When did you first feel like a writer?
My first excursions into writing were the early verse dramas I wrote and had performed at the now defunct Bournemouth Centre For Community Arts in the late 1980s and, then, slightly later as a lyricist in a synth-pop band called ‘Rupert Drinks Vodka’ during my time at Goldsmiths College.
What’s the most interesting thing that has inspired your writing and what was the result?
I think had there been no Fad Gadget, I would never have embarked on a life in music where I initially fused a poetic sensibility with pop and, then, eventually emerged as a poet. A more concrete inspiration was Chip Martin’s literary salon that I happened upon by Chance at the closed down ‘Society Club’ in London’s Soho district, attended like crazy and from where a group of us moved forward from into ventures like the Faber Academy, Soho Poetry Nights, Ear Smoke and Celine’s Salon.
Paint us a picture: what does your writing process look like? Do you write in coffee shops at night or only on an old type-writer?
The writing process is forging narrative from a confetti of ideas that emerge naturally from my everyday life; words and phrases that I either record or type into my phone. The intricate cycle of refinements happen in the glorious, and increasingly few, moments of solitude when I can transfer those ‘field notes’ from my phone onto my desktop computer and lose myself in word sculpting a path through the disparate shape-shiftings of meaning.
Describe your ideal reader: who would your work speak to?
I was taught by an early mentor, Nöel Grieg, that the more directly you could write about the nature of human pain, the more universal your appeal would be. It was a useful early wisdom that was imparted and I have found that the nature of my audiences are more fluid than I, perhaps, would have envisioned. Though I have written much about the challenges of being a queer outsider, the reality is that the feeling of isolation and rejection is part of all human experience and my, albeit small, readership is a broad church of ages, genders and sexualities.
Who’s an author you’ve changed your mind about and why?
Jeremy Reed, who I met through Marc Almond, I thought somewhat bonkers and aloof when I first encountered him. But, he’s very much an unsung poet of subversive and emotional depth and of a real weighty intellectual heft. He’s a perennial outsider refracting lived experience through all sorts of heartbreakingly drawn depictions of characters in his poetry. Especially deft is his collaboration with musician Othon and singer Marc Almond when he wrote the poetic libretto for their joint song-cycle called ‘Against Nature’ based on Joris-Karl Huysmans decadent 1884 French novel ‘À Rebours’. Jeremy Reed is a genius and I do so hope that we hear more from him after his recent spate of illness.
If you could interview any other writer/artist, who would it be and why?
The poet that I find deeply fascinating at the moment is Kathryn Maris. There’s a passion behind the oft conjured disquiets and perceptual displacements within her work. Additionally, there are all kinds and degrees of subversion that are at play which make for compellingly disconcerted reading.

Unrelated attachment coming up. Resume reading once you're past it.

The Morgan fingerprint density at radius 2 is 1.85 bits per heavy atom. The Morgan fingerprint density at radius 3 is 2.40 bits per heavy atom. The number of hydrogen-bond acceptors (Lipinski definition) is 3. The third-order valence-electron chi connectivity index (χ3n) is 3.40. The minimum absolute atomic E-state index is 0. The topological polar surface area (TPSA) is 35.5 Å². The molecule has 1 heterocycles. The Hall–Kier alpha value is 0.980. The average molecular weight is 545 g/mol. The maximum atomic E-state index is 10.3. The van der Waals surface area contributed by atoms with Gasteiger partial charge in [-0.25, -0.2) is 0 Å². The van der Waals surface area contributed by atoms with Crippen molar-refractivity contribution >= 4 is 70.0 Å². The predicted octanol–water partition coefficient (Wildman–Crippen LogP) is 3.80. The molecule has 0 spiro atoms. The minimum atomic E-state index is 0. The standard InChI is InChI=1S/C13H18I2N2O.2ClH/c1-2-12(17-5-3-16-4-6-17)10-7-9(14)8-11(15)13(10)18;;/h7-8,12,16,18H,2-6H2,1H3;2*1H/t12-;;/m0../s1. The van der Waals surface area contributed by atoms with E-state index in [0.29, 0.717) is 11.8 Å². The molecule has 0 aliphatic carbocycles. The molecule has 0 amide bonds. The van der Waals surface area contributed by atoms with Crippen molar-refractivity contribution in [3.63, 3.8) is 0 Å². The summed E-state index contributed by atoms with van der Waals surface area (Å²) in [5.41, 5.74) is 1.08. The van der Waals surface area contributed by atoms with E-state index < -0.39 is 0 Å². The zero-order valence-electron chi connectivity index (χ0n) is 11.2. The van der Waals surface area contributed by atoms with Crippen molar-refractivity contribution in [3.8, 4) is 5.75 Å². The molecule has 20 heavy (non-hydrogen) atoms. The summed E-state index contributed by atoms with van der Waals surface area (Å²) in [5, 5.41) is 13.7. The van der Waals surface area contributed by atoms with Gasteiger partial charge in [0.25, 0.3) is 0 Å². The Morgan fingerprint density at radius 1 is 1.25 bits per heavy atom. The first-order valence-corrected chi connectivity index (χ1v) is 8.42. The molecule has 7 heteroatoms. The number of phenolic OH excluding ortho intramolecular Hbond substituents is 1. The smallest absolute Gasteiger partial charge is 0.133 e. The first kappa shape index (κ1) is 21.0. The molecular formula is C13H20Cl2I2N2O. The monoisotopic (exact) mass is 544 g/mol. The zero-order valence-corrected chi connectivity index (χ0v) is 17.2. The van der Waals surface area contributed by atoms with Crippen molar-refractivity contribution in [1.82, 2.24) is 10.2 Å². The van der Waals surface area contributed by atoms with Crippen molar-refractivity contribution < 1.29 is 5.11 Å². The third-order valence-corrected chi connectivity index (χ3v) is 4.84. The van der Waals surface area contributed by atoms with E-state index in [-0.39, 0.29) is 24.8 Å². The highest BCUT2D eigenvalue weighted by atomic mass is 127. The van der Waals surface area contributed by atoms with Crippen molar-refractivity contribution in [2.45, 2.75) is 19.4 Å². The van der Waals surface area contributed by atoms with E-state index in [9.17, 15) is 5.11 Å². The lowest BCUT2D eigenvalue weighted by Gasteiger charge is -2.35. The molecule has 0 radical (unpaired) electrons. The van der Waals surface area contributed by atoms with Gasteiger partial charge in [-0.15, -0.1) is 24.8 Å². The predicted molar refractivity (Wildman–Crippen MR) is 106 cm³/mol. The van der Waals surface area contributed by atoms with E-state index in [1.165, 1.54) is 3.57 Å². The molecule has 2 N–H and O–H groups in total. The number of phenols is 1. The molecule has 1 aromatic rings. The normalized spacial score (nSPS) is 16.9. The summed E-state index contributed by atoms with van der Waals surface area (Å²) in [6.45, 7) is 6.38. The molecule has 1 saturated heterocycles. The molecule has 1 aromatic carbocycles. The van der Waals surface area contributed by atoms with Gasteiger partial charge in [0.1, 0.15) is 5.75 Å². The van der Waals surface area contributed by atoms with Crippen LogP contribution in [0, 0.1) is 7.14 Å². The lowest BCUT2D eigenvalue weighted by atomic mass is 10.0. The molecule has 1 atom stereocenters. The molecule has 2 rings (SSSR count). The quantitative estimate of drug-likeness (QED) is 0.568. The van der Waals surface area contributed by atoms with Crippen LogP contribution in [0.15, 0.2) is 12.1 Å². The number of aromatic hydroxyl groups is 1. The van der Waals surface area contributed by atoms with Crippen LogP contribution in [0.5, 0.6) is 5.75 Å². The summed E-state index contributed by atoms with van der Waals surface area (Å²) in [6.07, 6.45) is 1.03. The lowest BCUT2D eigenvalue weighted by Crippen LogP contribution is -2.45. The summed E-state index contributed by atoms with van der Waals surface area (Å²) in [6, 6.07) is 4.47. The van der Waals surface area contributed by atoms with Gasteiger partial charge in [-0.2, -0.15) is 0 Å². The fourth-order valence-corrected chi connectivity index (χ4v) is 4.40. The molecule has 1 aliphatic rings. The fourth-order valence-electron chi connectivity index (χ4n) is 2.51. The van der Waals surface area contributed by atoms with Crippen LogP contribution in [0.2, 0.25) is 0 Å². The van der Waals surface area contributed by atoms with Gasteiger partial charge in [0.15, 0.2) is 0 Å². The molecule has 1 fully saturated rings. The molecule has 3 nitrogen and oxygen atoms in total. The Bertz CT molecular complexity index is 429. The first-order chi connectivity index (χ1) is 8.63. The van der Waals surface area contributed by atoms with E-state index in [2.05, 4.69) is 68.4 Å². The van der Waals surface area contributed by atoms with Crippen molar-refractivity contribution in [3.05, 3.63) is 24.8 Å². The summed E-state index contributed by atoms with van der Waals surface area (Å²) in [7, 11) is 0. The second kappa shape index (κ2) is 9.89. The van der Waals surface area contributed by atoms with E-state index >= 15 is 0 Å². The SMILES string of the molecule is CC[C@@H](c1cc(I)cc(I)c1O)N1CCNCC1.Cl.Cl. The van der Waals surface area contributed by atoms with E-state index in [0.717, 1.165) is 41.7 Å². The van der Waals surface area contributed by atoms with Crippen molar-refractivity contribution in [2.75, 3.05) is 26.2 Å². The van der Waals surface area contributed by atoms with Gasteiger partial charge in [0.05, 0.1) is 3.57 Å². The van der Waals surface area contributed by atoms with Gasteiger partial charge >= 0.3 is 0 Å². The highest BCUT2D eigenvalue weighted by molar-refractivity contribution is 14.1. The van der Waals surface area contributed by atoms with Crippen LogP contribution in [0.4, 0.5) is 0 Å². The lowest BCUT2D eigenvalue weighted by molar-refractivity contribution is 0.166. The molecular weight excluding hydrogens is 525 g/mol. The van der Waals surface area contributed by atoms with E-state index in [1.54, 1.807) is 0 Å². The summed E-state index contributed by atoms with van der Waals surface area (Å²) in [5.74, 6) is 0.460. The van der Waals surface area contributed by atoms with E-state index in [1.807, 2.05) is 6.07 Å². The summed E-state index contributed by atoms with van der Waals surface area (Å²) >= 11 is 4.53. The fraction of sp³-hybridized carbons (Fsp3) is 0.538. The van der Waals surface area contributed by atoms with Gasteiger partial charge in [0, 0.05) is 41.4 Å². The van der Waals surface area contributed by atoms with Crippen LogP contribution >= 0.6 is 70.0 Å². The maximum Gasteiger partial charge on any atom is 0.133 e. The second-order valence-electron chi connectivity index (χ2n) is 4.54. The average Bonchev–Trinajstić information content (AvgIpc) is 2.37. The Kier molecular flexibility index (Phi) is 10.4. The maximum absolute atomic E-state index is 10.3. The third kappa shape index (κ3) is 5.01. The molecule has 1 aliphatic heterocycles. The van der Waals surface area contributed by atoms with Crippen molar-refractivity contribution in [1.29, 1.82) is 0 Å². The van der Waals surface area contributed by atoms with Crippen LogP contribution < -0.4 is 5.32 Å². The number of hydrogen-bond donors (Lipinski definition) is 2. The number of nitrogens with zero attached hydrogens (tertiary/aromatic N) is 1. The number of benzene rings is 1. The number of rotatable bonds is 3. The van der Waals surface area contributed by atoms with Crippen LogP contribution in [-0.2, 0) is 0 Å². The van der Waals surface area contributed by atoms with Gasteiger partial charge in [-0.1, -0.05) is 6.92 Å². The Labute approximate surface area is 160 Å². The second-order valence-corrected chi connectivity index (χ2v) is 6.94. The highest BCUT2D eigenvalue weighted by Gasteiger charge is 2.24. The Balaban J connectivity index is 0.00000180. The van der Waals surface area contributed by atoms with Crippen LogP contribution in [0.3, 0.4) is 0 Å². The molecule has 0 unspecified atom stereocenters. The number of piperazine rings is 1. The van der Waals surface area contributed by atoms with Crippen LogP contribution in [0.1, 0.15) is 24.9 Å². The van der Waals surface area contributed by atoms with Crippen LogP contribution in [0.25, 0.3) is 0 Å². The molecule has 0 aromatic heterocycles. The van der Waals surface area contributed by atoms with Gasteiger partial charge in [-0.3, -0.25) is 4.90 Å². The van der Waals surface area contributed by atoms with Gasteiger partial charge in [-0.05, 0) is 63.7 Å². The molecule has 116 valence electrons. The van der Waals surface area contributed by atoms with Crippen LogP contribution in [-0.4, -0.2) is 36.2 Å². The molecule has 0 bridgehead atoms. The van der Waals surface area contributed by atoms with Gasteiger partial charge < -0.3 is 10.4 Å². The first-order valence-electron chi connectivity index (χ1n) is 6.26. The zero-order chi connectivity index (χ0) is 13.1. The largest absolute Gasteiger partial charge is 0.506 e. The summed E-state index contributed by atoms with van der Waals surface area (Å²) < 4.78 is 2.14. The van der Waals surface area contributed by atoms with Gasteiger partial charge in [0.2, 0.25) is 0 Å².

What motivates you to keep writing?
I think the motivation is simply that I keep on living! While alive, I’m sifting out scraps of phrases and words that inspire me to want to meld them into new meanings and concisions.
How do you deal with writer’s block or being overwhelmed by the writing process?
In terms of writer’s block, no I don’t suffer it as I simply shape the thoughts that occur, or the phrases that I encounter and store as part of my everyday life. Those raw ideas, that generative smulch, gets moved into tomes of source material that I revisit, when I have the time and am so compelled, to shape something from. It’s this latter alchemical part of the process that can become overwhelming, if the source material is too plentiful, as it’s quite a time consuming process to extract and refract from the reams of raw material, poems of impact and verve. This gestation period is, in reality, never finished in that it can be endlessly reworked!
Where would you like to see yourself in a decade? A creative writing teacher? As a best-seller?
I don’t really have the pain of ambition that I, perhaps, had in my youth. I just hope I’m happy. I am genuinely pleased if anyone finds something of interest in my poetry and I am thankful to have been published on a fair few occasions. I would like to continue with my work in the intersect between pop music and poetry with work of the ilk of that I create with the ‘Andy Bell is Torsten’ and ‘Downes Braide Association’ music poetry crossovers. If I can continue to get poetry books published that would be a great bonus, but I learnt long ago that if you expect nothing then you are never disappointed.
What has your work taught you about yourself?
That the word ‘poet’, when used as a prescriptive term of self-identity, is a heavy cross to bear. My work in, shall we say, ‘word sculpting’, helps me to piece together greater and, to me, excitingly refracted meanings from the piecemeal and often conflicting fragments of the words and phrases of everyday life. We all sieve the flow of the overwhelm in which we live; I have come to terms with that sifting being what I sometimes do, to make something fleetingly solid, in poetic form, from the broken that I am and that I inhabit.